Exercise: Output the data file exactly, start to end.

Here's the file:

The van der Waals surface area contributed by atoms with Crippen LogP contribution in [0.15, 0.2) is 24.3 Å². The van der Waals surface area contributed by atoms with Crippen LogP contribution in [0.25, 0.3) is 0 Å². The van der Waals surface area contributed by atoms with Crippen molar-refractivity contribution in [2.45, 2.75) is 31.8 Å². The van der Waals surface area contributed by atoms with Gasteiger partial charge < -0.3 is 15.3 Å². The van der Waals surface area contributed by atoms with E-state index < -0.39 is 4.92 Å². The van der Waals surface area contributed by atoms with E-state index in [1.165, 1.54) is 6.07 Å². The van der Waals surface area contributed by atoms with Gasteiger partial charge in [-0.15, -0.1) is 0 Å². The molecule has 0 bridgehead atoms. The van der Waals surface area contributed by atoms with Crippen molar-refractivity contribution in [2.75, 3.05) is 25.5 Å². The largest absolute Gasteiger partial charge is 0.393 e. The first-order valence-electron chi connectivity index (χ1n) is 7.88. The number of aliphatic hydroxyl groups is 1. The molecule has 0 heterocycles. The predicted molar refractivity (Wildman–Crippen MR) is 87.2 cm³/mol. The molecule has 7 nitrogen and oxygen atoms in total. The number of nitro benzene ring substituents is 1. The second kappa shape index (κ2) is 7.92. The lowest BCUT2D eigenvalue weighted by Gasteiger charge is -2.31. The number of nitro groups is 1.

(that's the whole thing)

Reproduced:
The van der Waals surface area contributed by atoms with Crippen LogP contribution in [0.15, 0.2) is 24.3 Å². The van der Waals surface area contributed by atoms with Crippen LogP contribution in [0.25, 0.3) is 0 Å². The van der Waals surface area contributed by atoms with Crippen molar-refractivity contribution in [2.45, 2.75) is 31.8 Å². The van der Waals surface area contributed by atoms with Gasteiger partial charge < -0.3 is 15.3 Å². The van der Waals surface area contributed by atoms with E-state index < -0.39 is 4.92 Å². The van der Waals surface area contributed by atoms with E-state index in [1.165, 1.54) is 6.07 Å². The van der Waals surface area contributed by atoms with Gasteiger partial charge in [-0.15, -0.1) is 0 Å². The molecule has 0 bridgehead atoms. The van der Waals surface area contributed by atoms with Crippen molar-refractivity contribution in [2.75, 3.05) is 25.5 Å². The largest absolute Gasteiger partial charge is 0.393 e. The first-order valence-electron chi connectivity index (χ1n) is 7.88. The number of aliphatic hydroxyl groups is 1. The molecule has 0 heterocycles. The predicted molar refractivity (Wildman–Crippen MR) is 87.2 cm³/mol. The molecule has 7 nitrogen and oxygen atoms in total. The number of nitro benzene ring substituents is 1. The second kappa shape index (κ2) is 7.92. The lowest BCUT2D eigenvalue weighted by Gasteiger charge is -2.31. The number of nitro groups is 1.